Wildfire smoke is a growing public concern. As climate change alters the severity of wildfires across the world, experts are making unsettling discoveries about the ramifications of prolonged exposure to smoke. A new understanding of the environmental and health impacts has significant implications for the role of business in wildfire prevention, management, and adaptation.
Recent wildfires causing damage of historic proportions, from Australia to California, are driving new research on the impacts of smoke—with disturbing revelations. One is its role in greenhouse mitigation reversal. As forests burn, they release CO2, intensifying global warming and increasing wildfire risk. A recent study found that carbon released from California’s 2020 wildfires amounted to 127 million megatons and dwarfed the state’s emission cuts over a 16-year period. Protecting forests from wildfire risks is therefore crucial to maintaining the impact of mitigation efforts to date.
Equally alarming are the disproportionate health impacts of fires for communities hundreds of kilometers downwind: in the US, three-quarters of deaths and hospital admissions attributable to wildfire smoke occur in the East, where population density is highest, not in the West where the majority of large fires occur. Not only are these impacts more far-reaching than previously thought, they are also more severe and long term: fine particles that travel cross-continent on the wind reach deep into our bodies, with significant neurological, respiratory, and dermatological impacts. These converging environmental and health impacts call for greater scrutiny of wildfire risks across value chains, examining how specific activities contribute to wildfire risk, as well as where both proximate and distant exposure to wildfires and related smoke poses a risk to communities and workers.
A Major Challenge to Emissions Reduction and Public Health
The impacts of wildfires on global warming go beyond the reversal of carbon mitigation efforts. Researchers in Singapore found that carbon monoxide from wildfire smoke could be both accelerating natural processes that produce methane and slowing those that remove it from the atmosphere, with much greater impact on global warming than previously thought. This presents a complex and escalating climate feedback loop: both smoke and warming drive methane levels; both carbon emissions from smoke and methane drive warming; warming drives wildfire incidence and intensity, increasing levels of smoke and methane.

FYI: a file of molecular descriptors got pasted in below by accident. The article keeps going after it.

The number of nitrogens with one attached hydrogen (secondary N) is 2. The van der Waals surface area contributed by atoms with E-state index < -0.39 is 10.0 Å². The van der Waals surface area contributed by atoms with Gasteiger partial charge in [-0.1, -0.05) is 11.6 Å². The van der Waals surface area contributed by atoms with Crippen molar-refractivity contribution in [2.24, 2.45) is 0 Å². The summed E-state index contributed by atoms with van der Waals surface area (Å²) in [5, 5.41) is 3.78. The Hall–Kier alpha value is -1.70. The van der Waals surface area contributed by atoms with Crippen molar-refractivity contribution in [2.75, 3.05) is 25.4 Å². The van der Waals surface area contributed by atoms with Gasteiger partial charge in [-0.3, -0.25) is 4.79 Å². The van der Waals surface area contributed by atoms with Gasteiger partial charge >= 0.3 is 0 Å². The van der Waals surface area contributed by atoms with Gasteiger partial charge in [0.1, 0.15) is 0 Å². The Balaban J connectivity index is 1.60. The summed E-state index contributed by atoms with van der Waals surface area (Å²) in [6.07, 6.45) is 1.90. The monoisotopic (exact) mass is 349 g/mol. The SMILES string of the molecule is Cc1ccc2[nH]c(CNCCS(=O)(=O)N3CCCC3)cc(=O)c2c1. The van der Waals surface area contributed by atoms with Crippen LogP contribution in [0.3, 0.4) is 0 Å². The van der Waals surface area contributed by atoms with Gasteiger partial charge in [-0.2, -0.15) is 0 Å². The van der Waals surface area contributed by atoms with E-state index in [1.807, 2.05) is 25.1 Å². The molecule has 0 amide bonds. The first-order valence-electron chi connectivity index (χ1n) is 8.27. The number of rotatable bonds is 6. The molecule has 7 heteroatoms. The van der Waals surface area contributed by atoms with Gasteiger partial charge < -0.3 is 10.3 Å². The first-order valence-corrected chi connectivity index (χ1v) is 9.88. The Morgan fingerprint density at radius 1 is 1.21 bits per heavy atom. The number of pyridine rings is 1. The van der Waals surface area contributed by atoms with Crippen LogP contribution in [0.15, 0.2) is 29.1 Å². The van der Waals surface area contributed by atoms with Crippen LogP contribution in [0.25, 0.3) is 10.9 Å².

The risks to brain health, evident in populations over 300 kilometers away, have huge implications for the workforce and communities, both immediate and long term. A number of studies link the fine particles of smoke to degenerative conditions such as Alzheimer’s disease as well as depression and psychosis. High exposure has also been linked to skin conditions like eczema and psoriasis and worsened birth outcomes. Particulate pollution from higher levels of methane is also more likely to aggravate respiratory and cardiovascular disease. Disproportionately impacted populations include outdoor workers—such as construction and farm workers, both with a high level of migrants—and socially disadvantaged groups with limited adaptive capacity, particularly in densely populated areas.
The Business Implications
Recognition of the climate and health impacts of smoke, alongside the push for businesses to fight air pollution, could heighten business liability and lead to stricter climate risk requirements across all company value chains:
“Acting to prevent wildfire smoke across the value chain is a climate win, a public health win, and a reduction in business risk” says David Wei, BSR's Climate Director.
Outdoor labor will be increasingly hazardous, and potentially subject to restrictions. Air quality reporting may be required for both outdoor and indoor environments, raising demand for energy-efficient filtration systems. Adaptation may also mean relocation—both in fire-prone areas and downwind. Poor communities, unable to relocate or filtrate, will increasingly face a clean air health divide, among a plethora of climate justice concerns.